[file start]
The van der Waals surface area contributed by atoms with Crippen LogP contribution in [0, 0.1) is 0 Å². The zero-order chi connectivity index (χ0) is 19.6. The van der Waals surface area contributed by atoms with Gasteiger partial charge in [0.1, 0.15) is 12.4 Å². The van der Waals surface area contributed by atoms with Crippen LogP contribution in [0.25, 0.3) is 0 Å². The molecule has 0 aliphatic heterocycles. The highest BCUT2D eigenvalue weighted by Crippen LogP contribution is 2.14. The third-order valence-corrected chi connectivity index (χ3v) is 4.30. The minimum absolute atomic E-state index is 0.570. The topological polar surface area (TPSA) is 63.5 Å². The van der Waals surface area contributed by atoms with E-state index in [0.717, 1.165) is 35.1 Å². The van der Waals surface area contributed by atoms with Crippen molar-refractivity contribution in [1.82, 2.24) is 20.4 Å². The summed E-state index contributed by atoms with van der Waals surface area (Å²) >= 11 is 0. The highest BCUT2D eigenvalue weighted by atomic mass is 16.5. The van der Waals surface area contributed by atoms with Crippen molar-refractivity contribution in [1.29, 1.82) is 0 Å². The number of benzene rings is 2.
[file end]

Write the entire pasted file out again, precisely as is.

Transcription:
The van der Waals surface area contributed by atoms with Crippen LogP contribution in [0, 0.1) is 0 Å². The zero-order chi connectivity index (χ0) is 19.6. The van der Waals surface area contributed by atoms with Gasteiger partial charge in [0.1, 0.15) is 12.4 Å². The van der Waals surface area contributed by atoms with Crippen LogP contribution in [0.25, 0.3) is 0 Å². The molecule has 0 aliphatic heterocycles. The highest BCUT2D eigenvalue weighted by Crippen LogP contribution is 2.14. The third-order valence-corrected chi connectivity index (χ3v) is 4.30. The minimum absolute atomic E-state index is 0.570. The topological polar surface area (TPSA) is 63.5 Å². The van der Waals surface area contributed by atoms with E-state index in [0.717, 1.165) is 35.1 Å². The van der Waals surface area contributed by atoms with Crippen molar-refractivity contribution in [1.82, 2.24) is 20.4 Å². The summed E-state index contributed by atoms with van der Waals surface area (Å²) >= 11 is 0. The highest BCUT2D eigenvalue weighted by atomic mass is 16.5. The van der Waals surface area contributed by atoms with Crippen molar-refractivity contribution in [1.29, 1.82) is 0 Å². The number of benzene rings is 2.